Monthly Archives: February 2013

Covariant and contravariant

The terms covariant and contravariant come up in many contexts. An earlier post discussed how the terms are used in programming and category theory. The meaning in programming is an instance of the general use in category theory. Vector fields

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Posted in Math

Geeky company names

I started a discussion on Twitter this evening about consulting company names. Here are some of the names. Turing Machine Computing: If we can’t do it, it can’t be done. Heisenberg Consulting: You can have speed or quality, but not

Posted in Business, Math

Pulp science fiction and vibrations

This morning I ran across Pulp-o-mizer and decided my series of posts on mechanical vibrations could use a little sensational promotion. The posts are Part I: Introduction and free, undamped vibrations. Part II: Free, damped vibrations (under-damping, critical damping, over-damping)

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Posted in Math

Damped, driven oscillations

This is the final post in a four-part series on vibrating systems. The first three parts were free, undamped vibrations free, damped vibrations driven, undamped vibrations and now we consider driven, damped vibrations. We are looking at the equation m

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Exact chaos

Pick a number x between 0 and 1. Then repeatedly replace x with 4x(1-x). For almost all starting values of x, the result exhibits chaos. Two people could play this game with starting values very close together, and eventually their

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Posted in Python

Wonky but free

Rachel Kroll wrote a blog post last Friday entitled I mortgaged my future with a Mac. The part I found most interesting is near the end of the post. Instead of staying with my wonky-but-free ways of doing things, I

Posted in Computing

Simpler for whom?

Here’s an amusing sentence I ran across this morning: The code was simplified in 2003 and is harder to understand. Maybe the author is being sarcastic, but I doubt it. I believe he means something like this: In 2003, the

Posted in Uncategorized

Playing Beethoven too slowly

Toward the end of his life, Beethoven added metronome markings to the scores of his symphonies to indicate exactly how fast they should be performed. The tempos indicated in the scores are consistently faster than how the symphonies are usually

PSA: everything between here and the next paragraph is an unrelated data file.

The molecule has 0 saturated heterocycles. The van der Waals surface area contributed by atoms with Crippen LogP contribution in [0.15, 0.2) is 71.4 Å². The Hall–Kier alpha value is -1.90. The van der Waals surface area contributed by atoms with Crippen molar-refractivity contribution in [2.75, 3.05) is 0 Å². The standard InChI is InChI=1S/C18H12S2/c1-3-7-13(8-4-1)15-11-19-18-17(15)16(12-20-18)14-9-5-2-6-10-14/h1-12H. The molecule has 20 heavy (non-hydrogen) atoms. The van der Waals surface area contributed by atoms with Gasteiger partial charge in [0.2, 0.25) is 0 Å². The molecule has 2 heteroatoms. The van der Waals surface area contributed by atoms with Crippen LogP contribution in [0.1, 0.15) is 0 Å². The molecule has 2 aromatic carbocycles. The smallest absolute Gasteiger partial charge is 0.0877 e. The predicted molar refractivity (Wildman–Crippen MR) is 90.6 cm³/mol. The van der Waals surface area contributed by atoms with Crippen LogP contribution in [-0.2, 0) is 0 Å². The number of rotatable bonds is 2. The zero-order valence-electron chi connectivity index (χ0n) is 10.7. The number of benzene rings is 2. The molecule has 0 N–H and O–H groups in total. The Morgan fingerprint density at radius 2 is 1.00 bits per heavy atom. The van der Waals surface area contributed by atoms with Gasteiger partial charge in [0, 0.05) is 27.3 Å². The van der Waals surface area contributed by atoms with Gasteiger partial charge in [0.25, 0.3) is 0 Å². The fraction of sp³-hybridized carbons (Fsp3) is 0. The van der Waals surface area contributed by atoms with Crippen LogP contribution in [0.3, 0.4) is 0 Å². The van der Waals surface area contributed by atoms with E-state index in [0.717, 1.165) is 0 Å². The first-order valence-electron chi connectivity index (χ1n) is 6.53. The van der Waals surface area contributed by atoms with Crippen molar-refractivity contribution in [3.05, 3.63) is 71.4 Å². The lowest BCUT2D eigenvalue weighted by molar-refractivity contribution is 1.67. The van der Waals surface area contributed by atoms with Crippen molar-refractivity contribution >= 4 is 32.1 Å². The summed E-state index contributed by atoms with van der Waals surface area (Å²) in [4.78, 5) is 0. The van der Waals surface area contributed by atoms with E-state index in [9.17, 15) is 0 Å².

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Posted in Music

Undamped forced vibrations

This is the third in a series of four blog posts on mechanical vibrations. The first two posts were Part I: Introduction and free undamped vibrations Part II: Free undamped vibrations

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Posted in Math

How mathematicians see physics

From the preface to Physics for Mathematicians: In addition to presenting the advanced physics, which mathematicians find so easy, I also want to explore the workings of elementary physics, and mysterious maneuvers — which physicists seem to find so natural

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Posted in Math, Science

Can regular expressions parse HTML or not?

Can regular expressions parse HTML? There are several answers to that question, both theoretical and practical. First, let’s look at theoretical answers. When programmers first learn about regular expressions, they often try to use them on HTML. Then someone wise

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Posted in Software development

Free damped vibrations

This is the second post in a series on vibrations determine by the equation m u” + γ u’ + k u = F cos ωt The first post in the series looked at the simplest case, γ = 0

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Posted in Math

Python animation for mechanical vibrations

Stéfan van der Walt wrote some Python code to animate the system described in yesterday’s post on mechanical vibrations. Stéfan posted his code on github. It currently illustrates undamped free vibrations, but could be modified to work with damped or

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Fourier series before Fourier

I always thought that Fourier was the first to come up with the idea of expressing general functions as infinite sums of sines and cosines. Apparently this isn’t true. The idea that various functions can be described in terms of

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History of weather prediction

I’ve just started reading Invisible in the Storm: The Role of Mathematics in Understanding Weather. The subtitle may be a little misleading. There is a fair amount of math in the book, but the ratio of history to math is

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Posted in Math, Science